Federal Reserve

FOMC leaves rates unchanged in September meeting

Yellen: More agreement in FOMC than you might think
Yellen: More agreement in FOMC than you might think

Federal Reserve officials lowered their expectations for rate hikes in the years ahead Wednesday but teed up a likely move before the end of 2016.

In a statement from the Federal Open Market Committee after this week's meeting, the central bank expressed confidence in economic growth, but not enough to make a move this month.

"The committee judges that the case for an increase in the federal funds rate has strengthened but decided, for the time being, to wait for further evidence of continued progress toward its objectives," the statement said.

Stock prices initially extended their gains after the Fed announcement but then lost some ground.

The tipoff for what could be a December move came at what appeared to be a remarkably divisive FOMC meeting, judging by the statement and an accompanying summary of economic projections.

Three members from the hawkish Fed bloc — Esther George, Loretta Mester and Eric Rosengren — dissented from the statement, an unusual split considering Chair Janet Yellen's adeptness at keeping the committee united. It was the most "no" votes since the December 2014 meeting.

Indeed, the so-called dot plot that shows individual members' expectations indicated notably wider dispersion than the June meeting. While most Fed officials foresee a gradual increase of rates, one member expected the rate to be little changed from the 0.65 percent level all the way through 2019. Another member, meanwhile, put the rate expectation at 3.75 percent by 2019, more than a percentage point above the consensus.

Three members also indicated they do not want any hikes this year.

"The solid coalition is still going to be there with Yellen, (William) Dudley, (Stanley) Fischer and a handful of others. I think they're still all in agreement," said Kathy Jones, chief fixed income strategist at Charles Schwab. "I can only surmise there's a division between those who think that we are in this secular stagnation world — slow growth for a longer time — vs. those who think it's a cyclical issue that's taking a very long time to play out."

The increase likely would come at the Dec. 13 and 14 meeting, considering the Nov. 1 and 2 session comes just ahead of the presidential election and there is no post-meeting news conference scheduled.

"Most people were expecting some version of this, the idea that they weren't actually going to hike rates but they didn't want the notion that the Fed is never going to hike," said Lewis Alexander, the chief U.S. economist at Nomura. "This pretty much met those expectations."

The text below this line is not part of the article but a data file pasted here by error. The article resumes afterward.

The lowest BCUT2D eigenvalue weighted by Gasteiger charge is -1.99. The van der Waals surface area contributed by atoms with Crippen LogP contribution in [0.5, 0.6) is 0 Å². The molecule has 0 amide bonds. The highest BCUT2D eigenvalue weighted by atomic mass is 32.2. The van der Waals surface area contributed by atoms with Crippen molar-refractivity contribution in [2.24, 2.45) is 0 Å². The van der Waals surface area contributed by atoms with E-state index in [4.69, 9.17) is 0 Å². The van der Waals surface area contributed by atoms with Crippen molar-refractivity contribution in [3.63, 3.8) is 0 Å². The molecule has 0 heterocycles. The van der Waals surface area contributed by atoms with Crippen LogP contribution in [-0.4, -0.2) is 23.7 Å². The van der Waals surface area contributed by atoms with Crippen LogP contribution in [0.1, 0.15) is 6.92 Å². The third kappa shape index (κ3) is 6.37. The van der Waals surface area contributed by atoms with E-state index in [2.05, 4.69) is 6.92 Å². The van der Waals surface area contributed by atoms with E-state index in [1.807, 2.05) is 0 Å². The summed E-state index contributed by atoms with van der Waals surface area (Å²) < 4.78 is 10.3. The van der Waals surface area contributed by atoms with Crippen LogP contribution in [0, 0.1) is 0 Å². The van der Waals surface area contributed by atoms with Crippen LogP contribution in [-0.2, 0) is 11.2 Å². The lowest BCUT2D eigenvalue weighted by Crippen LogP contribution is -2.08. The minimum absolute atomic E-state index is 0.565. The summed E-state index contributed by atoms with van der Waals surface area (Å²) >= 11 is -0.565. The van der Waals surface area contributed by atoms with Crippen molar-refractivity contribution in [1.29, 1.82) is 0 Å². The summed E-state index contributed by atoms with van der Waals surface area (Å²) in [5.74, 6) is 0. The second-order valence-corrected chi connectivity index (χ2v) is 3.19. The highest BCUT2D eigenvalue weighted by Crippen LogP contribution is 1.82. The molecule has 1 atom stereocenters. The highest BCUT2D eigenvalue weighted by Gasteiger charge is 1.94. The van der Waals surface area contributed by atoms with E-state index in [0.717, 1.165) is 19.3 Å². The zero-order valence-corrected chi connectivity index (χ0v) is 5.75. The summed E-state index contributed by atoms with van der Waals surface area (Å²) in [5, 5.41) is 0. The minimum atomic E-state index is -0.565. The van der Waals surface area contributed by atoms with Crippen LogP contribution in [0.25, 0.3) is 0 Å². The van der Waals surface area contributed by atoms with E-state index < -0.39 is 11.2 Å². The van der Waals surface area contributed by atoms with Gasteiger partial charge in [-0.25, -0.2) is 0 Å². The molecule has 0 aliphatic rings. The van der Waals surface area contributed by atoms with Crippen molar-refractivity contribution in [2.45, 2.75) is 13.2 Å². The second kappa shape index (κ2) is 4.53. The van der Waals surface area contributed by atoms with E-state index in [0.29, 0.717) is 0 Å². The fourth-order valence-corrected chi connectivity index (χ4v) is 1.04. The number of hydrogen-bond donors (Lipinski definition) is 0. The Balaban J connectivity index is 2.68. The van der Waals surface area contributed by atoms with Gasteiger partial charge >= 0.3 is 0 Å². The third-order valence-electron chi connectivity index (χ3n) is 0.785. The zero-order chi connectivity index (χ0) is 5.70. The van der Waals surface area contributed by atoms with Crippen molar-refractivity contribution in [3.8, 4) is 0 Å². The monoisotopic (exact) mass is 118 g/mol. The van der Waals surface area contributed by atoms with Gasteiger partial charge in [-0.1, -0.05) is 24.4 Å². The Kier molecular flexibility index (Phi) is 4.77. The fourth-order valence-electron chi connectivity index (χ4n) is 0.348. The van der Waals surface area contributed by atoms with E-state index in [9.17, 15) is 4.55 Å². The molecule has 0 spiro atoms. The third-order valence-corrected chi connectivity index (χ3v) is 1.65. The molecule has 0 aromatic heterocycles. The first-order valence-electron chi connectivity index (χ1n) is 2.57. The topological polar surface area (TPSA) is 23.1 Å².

Federal Reserve Chair Janet Yellen
Yuri Gripas | AFP | Getty Images

The committee also reduced its expectations both for economic growth and inflation this year, though the statement said "the labor market has continued to strengthen and growth of economic activity has picked up from the modest pace seen in the first half of this year."

"Although the unemployment rate is little changed in recent months, job gains have been solid, on average," the committee added. "Household spending has been growing strongly but business fixed income has remained soft."

The committee noted that inflation still has not risen to the Fed's 2 percent target. The statement reflected a continued Fed belief that the target would be hit "as the transitory effects of past declines in energy and import prices dissipate and the labor market strengthens further."

Fed officials had been concerned about global developments, particularly the Brexit vote and a slowdown in China. However, the statement made only passing mention of international developments.

Importantly, the balance-of-risks assessment that Fed watchers monitor closely made a return appearance in the statement, with central bankers judging those risks to be "roughly balanced."

Overall, though, projections reflected a substantial pivot for a Fed that had anticipated a full percentage point hike in its interest rate target this year. Instead, officials now foresee a move to a 0.65 percent level this year, or a quarter point from the current 0.4 percent funds level (the official policy is to target the rate between 0.25 percent and 0.5 percent).

The Fed last hiked in December, its only move higher in a decade.

In the years ahead, the committee sees two hikes in 2017 and three each in 2018 and 2019 that would bring the funds rate to about 2.625 percent, assuming that each increase would come in quarter-point increments. Coincidentally, the Fed projections now have retreated almost exactly to market expectations in this week's CNBC Fed Survey.

As for growth, the committee now foresees full-year gross domestic product of just 1.8 percent, a decrease from the 2 percent estimate in June. The unemployment rate now is projected to be 4.8 percent, as compared with 4.7 percent in June, and headline inflation, which includes food and energy prices, is estimated at 1.3 percent, down from 1.4 percent in the last summary of economic projections that the Fed releases each quarter.

CORRECTION: The FOMC meeting concluded on Wed., Sept. 21. The day of the week was misstated in an earlier version of this article.